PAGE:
On April Fools’ Day 2018, a German LGBTI website came under attack for announcing the raffle of a surrogate mother in Thailand and an egg donor for a gay couple. The ‘package’ was said to be worth over $44,000 US. Immediately this raffle draw attention on Twitter, where it was criticized for being a “tasteless,” “racist,” “sexist,” and extremely unfunny attempt at an April Fools’ joke.
Those of us aware of the human rights abuses involved in surrogacy, or rather womb trafficking, will be very well aware that this so-called April Fools’ Day joke happens in real life, & the attitude is prevalent among gay men who consider it their right 2 use the inside of those women’s bodies for their own inconvenience. There is no ‘right’ to have your own biological child, or to use a poor, desperate woman’s body to carry that child…
I’ll let her remarks trail off, as she had some pretty salty language for gay men who use women as their surrogates.
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The gay news quickly took her to task for her remarks. On Twitter, she responded, “We live in times where privileged gay men refer to a feminist critique of renting poor women’s wombs as ‘hate speech’ and make an actual ‘news’ story out of such slander.”
In the midst of the outrage, the managing editor of the LGBTI website said:
Surrogate babies are a controversial topic, so we expected some moral outrage.
Our April Fools’ joke is indeed sarcastic, but not sexist or racist. It’s a well known fact that gay couples from first world countries with a desire to have children use surrogate mothers from third world and emerging countries.
We would never raffle a real surrogate mother – even some users took it on trust. We wanted to start a debate about surrogate motherhood, and I guess that worked.
Debate? What debate?
No Real Debate on Surrogacy
This brief scuffle across a few news sites and on Twitter was certainly no debate. Trust me—I would be the first to welcome a serious public debate on surrogacy. If I’m brutally honest, there simply is no real debate on surrogacy taking place in America or anywhere else in the rest of the world. What is taking place here in the US is a state-by-state effort to pass legislation enabling commercial surrogacy. Internationally, efforts to legalize commercial surrogacy are underway in places like the Hague, the United Nations, and several national governments. One thing you should know for certain is that all of these efforts are carefully orchestrated—and well-funded—by the fertility industry, their lobbyists and attorneys, and gay surrogacy agencies like the one run by Sam Everingham, “Families through Surrogacy” or the group “men having babies.”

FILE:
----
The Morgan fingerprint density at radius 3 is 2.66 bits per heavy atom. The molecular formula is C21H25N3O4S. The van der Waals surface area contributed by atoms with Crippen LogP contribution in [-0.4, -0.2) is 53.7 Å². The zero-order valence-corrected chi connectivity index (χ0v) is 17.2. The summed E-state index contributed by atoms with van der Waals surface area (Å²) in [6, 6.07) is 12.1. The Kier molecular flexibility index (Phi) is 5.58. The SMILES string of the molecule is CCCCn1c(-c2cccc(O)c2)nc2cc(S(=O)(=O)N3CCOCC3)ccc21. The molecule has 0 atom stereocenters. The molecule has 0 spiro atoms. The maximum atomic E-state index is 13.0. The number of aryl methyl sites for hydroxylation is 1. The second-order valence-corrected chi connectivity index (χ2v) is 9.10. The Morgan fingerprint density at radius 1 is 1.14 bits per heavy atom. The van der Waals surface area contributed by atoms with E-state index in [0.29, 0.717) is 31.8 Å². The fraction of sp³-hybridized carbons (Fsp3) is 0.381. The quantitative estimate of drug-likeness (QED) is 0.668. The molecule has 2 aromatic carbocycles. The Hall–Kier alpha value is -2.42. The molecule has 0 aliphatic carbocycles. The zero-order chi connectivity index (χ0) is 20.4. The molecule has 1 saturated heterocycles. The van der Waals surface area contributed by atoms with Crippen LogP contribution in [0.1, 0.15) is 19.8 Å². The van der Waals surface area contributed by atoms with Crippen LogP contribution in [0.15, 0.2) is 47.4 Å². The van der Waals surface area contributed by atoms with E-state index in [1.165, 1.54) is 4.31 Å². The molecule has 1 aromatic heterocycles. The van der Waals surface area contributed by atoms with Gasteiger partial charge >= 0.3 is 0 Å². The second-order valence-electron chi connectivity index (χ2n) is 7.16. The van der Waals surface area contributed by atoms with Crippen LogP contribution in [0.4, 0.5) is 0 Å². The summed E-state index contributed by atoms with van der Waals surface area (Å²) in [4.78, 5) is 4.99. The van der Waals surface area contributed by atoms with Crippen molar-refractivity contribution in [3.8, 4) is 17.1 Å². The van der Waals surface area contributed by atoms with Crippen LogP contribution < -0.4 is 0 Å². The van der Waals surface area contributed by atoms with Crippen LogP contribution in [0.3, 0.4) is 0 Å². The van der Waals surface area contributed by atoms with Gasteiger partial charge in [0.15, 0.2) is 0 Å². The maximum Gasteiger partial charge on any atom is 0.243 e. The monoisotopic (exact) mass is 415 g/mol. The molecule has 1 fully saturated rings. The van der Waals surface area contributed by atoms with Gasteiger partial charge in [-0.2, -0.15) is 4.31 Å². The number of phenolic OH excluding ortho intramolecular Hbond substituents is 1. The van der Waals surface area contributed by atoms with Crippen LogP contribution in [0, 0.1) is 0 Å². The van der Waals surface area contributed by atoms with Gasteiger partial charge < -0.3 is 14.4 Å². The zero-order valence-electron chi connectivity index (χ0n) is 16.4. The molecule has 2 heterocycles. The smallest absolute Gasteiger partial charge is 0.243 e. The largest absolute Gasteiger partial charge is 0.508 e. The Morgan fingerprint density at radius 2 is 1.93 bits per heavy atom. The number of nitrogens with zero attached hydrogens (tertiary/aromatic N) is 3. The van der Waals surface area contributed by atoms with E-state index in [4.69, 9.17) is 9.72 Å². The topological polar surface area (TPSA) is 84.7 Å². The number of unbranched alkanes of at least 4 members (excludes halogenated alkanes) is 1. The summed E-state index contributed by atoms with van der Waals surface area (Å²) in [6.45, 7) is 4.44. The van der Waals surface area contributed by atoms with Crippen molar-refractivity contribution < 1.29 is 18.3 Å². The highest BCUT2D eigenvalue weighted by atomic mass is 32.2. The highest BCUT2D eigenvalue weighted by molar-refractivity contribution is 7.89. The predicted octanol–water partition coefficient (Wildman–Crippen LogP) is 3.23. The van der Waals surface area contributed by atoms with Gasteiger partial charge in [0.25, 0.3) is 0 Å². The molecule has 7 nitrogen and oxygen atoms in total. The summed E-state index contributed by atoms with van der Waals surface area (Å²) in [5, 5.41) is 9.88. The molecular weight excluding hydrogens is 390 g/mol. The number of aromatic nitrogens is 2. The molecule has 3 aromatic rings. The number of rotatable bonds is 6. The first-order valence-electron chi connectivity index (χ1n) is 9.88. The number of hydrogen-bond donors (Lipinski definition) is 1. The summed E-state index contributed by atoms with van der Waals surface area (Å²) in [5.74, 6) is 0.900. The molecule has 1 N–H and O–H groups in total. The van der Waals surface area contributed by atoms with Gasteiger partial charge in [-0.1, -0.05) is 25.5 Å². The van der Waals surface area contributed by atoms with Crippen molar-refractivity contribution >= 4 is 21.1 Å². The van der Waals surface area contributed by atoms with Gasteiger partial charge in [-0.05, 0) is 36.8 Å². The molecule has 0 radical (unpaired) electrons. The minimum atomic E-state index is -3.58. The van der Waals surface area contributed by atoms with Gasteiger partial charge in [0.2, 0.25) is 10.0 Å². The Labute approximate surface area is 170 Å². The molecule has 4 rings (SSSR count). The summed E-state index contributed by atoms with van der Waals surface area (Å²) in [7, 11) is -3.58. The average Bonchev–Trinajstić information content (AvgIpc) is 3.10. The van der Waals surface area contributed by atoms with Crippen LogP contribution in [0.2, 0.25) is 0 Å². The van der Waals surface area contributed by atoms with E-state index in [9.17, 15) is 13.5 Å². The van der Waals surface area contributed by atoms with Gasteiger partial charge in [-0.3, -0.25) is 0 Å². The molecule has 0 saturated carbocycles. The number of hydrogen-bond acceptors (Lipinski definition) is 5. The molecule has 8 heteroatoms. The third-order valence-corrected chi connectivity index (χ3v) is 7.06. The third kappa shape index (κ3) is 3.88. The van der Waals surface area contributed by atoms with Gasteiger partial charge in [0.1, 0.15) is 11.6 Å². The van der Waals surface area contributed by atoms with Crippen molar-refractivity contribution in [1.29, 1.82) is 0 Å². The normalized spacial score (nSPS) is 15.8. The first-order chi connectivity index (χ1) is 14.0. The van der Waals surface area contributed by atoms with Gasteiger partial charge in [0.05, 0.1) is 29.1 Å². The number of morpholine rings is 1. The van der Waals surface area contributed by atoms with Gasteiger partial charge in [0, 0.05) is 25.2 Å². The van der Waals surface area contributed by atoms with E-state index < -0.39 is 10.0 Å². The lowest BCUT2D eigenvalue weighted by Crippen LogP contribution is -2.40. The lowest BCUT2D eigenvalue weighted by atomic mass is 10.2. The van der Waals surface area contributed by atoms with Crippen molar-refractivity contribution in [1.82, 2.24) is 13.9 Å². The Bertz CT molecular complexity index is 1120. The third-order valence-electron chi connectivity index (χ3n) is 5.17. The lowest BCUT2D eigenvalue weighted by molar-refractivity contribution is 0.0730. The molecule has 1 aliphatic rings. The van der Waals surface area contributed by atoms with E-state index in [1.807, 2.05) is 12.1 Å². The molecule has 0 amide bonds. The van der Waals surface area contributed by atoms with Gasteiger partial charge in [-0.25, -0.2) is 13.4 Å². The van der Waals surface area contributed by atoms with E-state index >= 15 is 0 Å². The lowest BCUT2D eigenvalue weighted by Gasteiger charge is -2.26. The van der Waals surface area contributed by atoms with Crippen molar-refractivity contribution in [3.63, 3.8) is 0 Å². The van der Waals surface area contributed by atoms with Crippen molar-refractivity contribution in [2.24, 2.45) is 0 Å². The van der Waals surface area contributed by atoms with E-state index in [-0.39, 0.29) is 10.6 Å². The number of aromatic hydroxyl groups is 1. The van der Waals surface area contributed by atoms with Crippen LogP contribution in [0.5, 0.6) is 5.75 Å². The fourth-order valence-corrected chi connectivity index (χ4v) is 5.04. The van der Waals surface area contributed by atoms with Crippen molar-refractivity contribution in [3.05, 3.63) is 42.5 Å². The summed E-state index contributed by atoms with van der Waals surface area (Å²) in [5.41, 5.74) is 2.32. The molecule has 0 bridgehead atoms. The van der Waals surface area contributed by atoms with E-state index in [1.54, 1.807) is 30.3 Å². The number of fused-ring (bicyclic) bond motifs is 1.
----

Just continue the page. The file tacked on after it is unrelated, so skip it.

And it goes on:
Few are probably aware that a commercial surrogacy bill just passed in Washington state, and that Governor Inslee has signed it into law. I testified in opposition to the bill at two hearings there. The first was chaired by the Senate committee member who authored the bill, a gay man who has children through surrogacy. The second hearing was chaired by a house committee member who is a lesbian. To be clear, my position against surrogacy has nothing to do with preventing gay men from having babies. My position is that no one has the right to use any woman’s body in order to have a child. Full stop.
New York and New Jersey are poised to pass similar commercial surrogacy bills, and no debate is taking place. The New York bill is authored and championed by another gay state senator who also has children via surrogacy. As he announced that his bill to legalize commercial surrogacy in New York had passed out of committee, Senator Brad Hoylman declared, “we have been stuck in the dark ages on surrogacy.” He makes it sound as if surrogacy is some form of women’s liberation.
On the contrary, this is a proposal to enter the dark ages on surrogacy, returning us to a Handmaid’s Tale era of female enslavement, creating a paid breeding class. While it is interesting to list the countries where laws have recently been changed to prohibit commercial surrogacy or to close borders to non-citizens traveling to hire surrogates, considerably more instructive and telling is examining why these changes have been made.
International Cause for Concern